products), zero inventory, zero lead time (implying rapid response),
and a theoretical lot size of one. This is an unattainable ideal, which
leads to continuous cycle of never ending improvements. The basic
elements of a JIT system are:
Pull production system

Kanban production control
Flexible resources
Cellular layouts
Small lot production
Quick setups

Advanced Manufacturing Systems

Uniform plant loading
Preventive maintenance
Employee involvement
Reduction in number of suppliers
Smaller shipment quantities
Reliable transportation system
Quality at source
Activity E
Take a manufacturing organization you are familiar with. Identify the various wastes
that you come across. Classify them under each of the seven waste categories
mentioned in this unit.

Total Quality Management (TQM) is a systems approach to ensuring quality in an
organization. TQM is not just quality control or quality assurance. Nor is it limited to
the boundaries of a Total Quality Control system. It is a dynamic process with a
strong philosophical base, which incorporates many of the concepts upon which
Total Quality Control Systems are based. The emphasis is on involving everyone in
the organization in activities which provide for continuous never-ending
improvements. Quality activities are planned and managed into the system and are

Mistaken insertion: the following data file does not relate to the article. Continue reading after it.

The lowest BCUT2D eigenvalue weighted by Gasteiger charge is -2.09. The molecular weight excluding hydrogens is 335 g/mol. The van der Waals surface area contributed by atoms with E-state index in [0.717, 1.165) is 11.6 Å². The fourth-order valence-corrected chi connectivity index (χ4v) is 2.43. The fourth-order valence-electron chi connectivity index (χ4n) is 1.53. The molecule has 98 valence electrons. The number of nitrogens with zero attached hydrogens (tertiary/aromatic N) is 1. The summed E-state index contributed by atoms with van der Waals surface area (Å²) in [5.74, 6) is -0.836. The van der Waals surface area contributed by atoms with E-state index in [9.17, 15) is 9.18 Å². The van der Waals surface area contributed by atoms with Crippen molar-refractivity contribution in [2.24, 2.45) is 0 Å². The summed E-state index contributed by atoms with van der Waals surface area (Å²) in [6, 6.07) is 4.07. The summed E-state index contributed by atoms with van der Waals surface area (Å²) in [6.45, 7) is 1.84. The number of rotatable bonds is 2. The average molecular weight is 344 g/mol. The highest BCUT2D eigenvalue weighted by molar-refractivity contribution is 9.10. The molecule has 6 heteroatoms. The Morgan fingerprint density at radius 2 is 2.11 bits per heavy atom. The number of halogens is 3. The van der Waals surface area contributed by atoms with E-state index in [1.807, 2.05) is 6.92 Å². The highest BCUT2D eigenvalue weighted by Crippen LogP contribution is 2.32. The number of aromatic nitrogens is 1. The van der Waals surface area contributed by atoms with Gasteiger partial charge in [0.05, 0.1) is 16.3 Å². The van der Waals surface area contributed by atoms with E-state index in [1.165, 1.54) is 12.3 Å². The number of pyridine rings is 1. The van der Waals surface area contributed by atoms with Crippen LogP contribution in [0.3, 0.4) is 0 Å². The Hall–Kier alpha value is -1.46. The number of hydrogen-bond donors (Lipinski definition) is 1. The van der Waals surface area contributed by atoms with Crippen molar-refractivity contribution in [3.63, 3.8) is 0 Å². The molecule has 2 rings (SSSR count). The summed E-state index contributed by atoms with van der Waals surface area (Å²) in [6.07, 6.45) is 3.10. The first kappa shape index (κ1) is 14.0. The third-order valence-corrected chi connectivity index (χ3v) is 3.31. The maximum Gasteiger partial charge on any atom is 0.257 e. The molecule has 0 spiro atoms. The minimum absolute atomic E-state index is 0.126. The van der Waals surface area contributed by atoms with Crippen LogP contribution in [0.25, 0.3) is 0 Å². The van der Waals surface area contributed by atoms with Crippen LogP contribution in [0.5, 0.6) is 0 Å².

oriented towards the achievement of complete customer satisfaction. The liberalized
economy is forcing Indian companies to establish. Total Quality Management
Systems. It is a struggle, which has just begun and Indian companies will continue to
do so just to be in the race - lest they perish. Quality will be just a qualifier
, not a
competitive advantage anymore.
TQM involves understanding the customer and the process and then satisfying the
customer by improving the process through total involvement of employees. TQM
efforts, led by top management, involve everyone in the company with the prime
objective of satisfying the external customer. This focuses the organizational efforts
towards satisfying the internal customer with the help of a quality management
system for doing things right the first time. The traditional approach of post-
production detection of defects is discouraged and a prevention philosophy is
adopted to bring down the non-conformances. The organization seeks continuous
never-ending improvements, which are tracked with the help of appropriate
measurement systems,
TQM organizations focus on understanding and responding to the needs of the
customer through quality function deployment (QFD). The voice of the customer is
clearly identified and then deployed throughout the organization with minimum of
In most organizations there are different functions which are geared towards
supporting the core manufacturing (or service) process. Functions, such as, design,
engineering, marketing, finance, systems, R&D, administration, health care and soon.
All these functions can be seen as processes, which are designed to satisfy customer